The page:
“Western experts and even Chinese economists parrot out this argument, which comes straight from neoclassical economics and what left Keynesian economist Joan Robinson called ‘bastardised Keynesianism’ – bastardised because Keynes himself emphasised the role of ‘aggregate demand’ which included investment and not just consumption. And yet the mainstream argues that what matters in a modern economy for growth is boosting consumption.
This argument can be shown to be nonsense. It’s productive investment that is the driver of growth in an economy and from that investment flows consumption – not vice versa.”
The annual National People’s Congress kicked off today with outgoing premier Li Keqiang announcing a 5% real GDP growth target, down from 5.5% before. The priority, said Li, was the economy, but even so defence expenditure was to rise by 7.2% in 2023. Li set a target for China’s budget deficit this year at 3% of GDP, while pledging to create 12mn new urban jobs and keep the unemployment rate at roughly 5.5%. He said China needed to “expand market access” for foreign investors, ‘prop up’ consumption and control risk in the real estate sector.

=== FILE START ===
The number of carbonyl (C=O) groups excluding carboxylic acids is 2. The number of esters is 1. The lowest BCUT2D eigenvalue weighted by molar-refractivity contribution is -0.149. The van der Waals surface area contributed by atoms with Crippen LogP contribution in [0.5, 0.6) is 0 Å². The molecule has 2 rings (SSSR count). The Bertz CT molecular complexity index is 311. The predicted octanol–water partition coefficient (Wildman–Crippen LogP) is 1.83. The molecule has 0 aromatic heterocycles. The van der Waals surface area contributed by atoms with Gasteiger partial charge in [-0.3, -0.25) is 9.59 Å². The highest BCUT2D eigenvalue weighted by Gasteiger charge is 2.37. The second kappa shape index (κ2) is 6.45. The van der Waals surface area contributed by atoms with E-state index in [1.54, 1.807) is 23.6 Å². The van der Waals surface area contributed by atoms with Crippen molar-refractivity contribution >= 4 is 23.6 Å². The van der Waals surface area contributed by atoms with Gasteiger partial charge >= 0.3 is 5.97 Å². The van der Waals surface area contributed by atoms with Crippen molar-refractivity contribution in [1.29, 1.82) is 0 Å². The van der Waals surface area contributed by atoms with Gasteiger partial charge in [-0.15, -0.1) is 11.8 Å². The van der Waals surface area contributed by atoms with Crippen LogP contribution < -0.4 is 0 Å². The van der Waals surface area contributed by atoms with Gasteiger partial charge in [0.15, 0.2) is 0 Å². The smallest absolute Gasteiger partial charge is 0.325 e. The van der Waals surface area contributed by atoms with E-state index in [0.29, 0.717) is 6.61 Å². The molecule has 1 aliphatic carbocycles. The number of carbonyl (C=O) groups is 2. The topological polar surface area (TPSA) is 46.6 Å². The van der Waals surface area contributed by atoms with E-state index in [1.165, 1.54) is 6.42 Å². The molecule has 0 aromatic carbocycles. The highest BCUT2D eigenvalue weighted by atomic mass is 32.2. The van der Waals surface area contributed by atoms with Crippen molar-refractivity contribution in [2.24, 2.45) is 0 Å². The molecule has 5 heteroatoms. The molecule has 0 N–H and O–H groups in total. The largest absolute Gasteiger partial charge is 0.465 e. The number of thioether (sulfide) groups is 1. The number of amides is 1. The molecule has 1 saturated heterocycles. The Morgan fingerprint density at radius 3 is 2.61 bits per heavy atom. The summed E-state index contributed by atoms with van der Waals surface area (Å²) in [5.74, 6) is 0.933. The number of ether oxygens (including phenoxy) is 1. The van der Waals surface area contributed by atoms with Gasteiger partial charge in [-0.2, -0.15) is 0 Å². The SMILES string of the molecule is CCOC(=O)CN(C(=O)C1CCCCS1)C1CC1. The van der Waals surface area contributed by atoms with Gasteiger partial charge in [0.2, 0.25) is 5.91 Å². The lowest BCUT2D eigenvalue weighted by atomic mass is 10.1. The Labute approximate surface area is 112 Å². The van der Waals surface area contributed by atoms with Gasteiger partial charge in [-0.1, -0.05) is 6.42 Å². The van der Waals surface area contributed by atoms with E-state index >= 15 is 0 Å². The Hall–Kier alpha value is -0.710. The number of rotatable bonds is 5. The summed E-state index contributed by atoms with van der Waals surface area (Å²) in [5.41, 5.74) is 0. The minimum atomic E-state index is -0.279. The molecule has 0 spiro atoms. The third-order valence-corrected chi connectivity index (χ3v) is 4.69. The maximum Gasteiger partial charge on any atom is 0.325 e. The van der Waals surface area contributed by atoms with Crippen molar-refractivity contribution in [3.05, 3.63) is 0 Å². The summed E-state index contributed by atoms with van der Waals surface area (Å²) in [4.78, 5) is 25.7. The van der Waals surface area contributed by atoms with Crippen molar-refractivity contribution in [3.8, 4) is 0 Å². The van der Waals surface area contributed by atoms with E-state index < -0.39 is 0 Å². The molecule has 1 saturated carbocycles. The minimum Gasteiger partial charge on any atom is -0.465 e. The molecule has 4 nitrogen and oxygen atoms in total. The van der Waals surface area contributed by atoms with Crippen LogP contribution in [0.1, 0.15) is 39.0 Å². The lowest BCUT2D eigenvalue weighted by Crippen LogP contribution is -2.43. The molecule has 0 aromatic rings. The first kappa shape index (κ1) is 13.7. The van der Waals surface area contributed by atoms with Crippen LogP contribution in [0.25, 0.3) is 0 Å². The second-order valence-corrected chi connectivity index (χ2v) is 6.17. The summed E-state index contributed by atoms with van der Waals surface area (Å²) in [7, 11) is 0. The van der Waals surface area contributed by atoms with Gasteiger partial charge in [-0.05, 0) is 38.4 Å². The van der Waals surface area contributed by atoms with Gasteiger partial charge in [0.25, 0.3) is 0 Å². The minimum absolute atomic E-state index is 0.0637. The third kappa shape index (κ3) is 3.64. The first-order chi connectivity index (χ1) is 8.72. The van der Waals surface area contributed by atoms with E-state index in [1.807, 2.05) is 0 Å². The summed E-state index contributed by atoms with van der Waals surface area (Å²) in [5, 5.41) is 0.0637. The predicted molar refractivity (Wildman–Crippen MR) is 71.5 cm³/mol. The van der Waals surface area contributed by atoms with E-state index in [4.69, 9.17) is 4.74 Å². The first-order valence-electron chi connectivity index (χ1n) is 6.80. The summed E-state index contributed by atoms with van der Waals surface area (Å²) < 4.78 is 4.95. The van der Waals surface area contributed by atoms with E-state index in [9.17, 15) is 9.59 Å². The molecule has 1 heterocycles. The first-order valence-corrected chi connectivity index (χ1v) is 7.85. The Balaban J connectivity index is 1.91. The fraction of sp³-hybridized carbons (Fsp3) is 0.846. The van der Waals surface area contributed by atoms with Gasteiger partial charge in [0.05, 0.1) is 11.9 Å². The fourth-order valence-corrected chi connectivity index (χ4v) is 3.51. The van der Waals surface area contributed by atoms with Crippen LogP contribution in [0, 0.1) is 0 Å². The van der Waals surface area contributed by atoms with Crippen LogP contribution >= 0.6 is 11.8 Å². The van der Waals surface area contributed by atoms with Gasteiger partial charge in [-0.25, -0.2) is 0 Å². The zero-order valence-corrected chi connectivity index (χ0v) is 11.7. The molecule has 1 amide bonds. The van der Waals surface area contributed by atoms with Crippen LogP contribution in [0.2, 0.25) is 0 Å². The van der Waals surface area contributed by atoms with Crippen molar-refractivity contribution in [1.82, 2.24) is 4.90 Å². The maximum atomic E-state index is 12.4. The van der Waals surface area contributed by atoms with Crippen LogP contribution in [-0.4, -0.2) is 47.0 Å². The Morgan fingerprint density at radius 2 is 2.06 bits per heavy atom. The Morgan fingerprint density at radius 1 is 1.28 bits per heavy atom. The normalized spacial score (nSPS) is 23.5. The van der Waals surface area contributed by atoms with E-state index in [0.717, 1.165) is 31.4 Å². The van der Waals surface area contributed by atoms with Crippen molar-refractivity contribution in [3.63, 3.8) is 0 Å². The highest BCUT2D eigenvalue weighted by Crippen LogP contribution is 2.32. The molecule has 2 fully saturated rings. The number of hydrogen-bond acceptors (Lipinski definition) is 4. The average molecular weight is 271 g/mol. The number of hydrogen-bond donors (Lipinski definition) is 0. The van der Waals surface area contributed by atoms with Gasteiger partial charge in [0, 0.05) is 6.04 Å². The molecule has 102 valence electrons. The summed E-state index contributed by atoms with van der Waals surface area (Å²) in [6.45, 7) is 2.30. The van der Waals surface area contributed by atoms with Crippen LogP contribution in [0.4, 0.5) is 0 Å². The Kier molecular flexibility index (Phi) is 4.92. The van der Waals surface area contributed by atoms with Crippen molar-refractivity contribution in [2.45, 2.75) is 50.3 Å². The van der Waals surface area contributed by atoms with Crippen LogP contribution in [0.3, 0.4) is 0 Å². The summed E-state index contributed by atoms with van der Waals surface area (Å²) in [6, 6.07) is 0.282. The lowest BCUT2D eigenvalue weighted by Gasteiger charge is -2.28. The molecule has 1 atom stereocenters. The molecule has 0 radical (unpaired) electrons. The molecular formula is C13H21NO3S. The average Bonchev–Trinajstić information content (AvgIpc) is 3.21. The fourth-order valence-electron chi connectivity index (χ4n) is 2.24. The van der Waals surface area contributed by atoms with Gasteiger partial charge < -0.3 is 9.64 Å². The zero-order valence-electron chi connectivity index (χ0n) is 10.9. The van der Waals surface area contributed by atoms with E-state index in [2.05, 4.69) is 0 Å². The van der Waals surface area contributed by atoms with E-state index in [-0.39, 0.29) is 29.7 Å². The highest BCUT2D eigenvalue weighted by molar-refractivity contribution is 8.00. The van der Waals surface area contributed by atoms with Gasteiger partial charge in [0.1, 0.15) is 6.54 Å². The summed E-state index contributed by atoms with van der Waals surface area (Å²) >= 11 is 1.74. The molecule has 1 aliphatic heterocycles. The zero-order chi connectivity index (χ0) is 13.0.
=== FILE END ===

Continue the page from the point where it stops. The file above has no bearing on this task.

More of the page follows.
On China’s stricken real estate sector, where many companies have defaulted on their debt, Li pledged to help “high-quality, leading real estate enterprises” while continuing to “prevent unregulated expansion”. Some Western ‘experts’ were mildly positive. “I think on the whole the report is geared towards reassuring foreign investors that China is still…
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